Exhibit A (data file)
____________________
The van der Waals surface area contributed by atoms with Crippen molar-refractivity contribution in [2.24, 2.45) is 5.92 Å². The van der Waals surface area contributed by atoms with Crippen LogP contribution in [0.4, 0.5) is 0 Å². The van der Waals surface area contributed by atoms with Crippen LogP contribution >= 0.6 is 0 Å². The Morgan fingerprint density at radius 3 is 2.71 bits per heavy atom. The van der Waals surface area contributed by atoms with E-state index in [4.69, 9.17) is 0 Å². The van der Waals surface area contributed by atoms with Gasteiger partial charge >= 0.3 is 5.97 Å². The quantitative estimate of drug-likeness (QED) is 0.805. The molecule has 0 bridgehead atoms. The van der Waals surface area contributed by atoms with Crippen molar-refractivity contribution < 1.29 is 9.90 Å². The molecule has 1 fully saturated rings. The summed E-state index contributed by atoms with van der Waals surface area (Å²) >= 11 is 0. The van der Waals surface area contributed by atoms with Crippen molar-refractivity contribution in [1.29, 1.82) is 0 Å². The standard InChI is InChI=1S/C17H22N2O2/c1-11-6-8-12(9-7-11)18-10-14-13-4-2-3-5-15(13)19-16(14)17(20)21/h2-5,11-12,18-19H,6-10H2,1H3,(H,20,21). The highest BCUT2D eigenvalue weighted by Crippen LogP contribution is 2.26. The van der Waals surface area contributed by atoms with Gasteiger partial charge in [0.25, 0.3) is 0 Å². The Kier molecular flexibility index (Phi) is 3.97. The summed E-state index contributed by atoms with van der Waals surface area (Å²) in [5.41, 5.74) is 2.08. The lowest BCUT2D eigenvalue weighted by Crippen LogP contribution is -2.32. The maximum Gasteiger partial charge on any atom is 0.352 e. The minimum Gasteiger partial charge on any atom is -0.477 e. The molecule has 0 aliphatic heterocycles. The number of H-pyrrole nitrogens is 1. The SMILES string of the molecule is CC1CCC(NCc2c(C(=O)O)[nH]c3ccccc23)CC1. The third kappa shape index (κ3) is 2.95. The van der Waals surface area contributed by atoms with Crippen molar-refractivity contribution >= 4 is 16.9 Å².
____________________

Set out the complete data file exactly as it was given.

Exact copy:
The van der Waals surface area contributed by atoms with Crippen molar-refractivity contribution in [2.24, 2.45) is 5.92 Å². The van der Waals surface area contributed by atoms with Crippen LogP contribution in [0.4, 0.5) is 0 Å². The van der Waals surface area contributed by atoms with Crippen LogP contribution >= 0.6 is 0 Å². The Morgan fingerprint density at radius 3 is 2.71 bits per heavy atom. The van der Waals surface area contributed by atoms with E-state index in [4.69, 9.17) is 0 Å². The van der Waals surface area contributed by atoms with Gasteiger partial charge >= 0.3 is 5.97 Å². The quantitative estimate of drug-likeness (QED) is 0.805. The molecule has 0 bridgehead atoms. The van der Waals surface area contributed by atoms with Crippen molar-refractivity contribution < 1.29 is 9.90 Å². The molecule has 1 fully saturated rings. The summed E-state index contributed by atoms with van der Waals surface area (Å²) >= 11 is 0. The van der Waals surface area contributed by atoms with Crippen molar-refractivity contribution in [1.29, 1.82) is 0 Å². The standard InChI is InChI=1S/C17H22N2O2/c1-11-6-8-12(9-7-11)18-10-14-13-4-2-3-5-15(13)19-16(14)17(20)21/h2-5,11-12,18-19H,6-10H2,1H3,(H,20,21). The highest BCUT2D eigenvalue weighted by Crippen LogP contribution is 2.26. The van der Waals surface area contributed by atoms with Gasteiger partial charge in [0.25, 0.3) is 0 Å². The Kier molecular flexibility index (Phi) is 3.97. The summed E-state index contributed by atoms with van der Waals surface area (Å²) in [5.41, 5.74) is 2.08. The lowest BCUT2D eigenvalue weighted by Crippen LogP contribution is -2.32. The maximum Gasteiger partial charge on any atom is 0.352 e. The minimum Gasteiger partial charge on any atom is -0.477 e. The molecule has 0 aliphatic heterocycles. The number of H-pyrrole nitrogens is 1. The SMILES string of the molecule is CC1CCC(NCc2c(C(=O)O)[nH]c3ccccc23)CC1. The third kappa shape index (κ3) is 2.95. The van der Waals surface area contributed by atoms with Crippen molar-refractivity contribution >= 4 is 16.9 Å².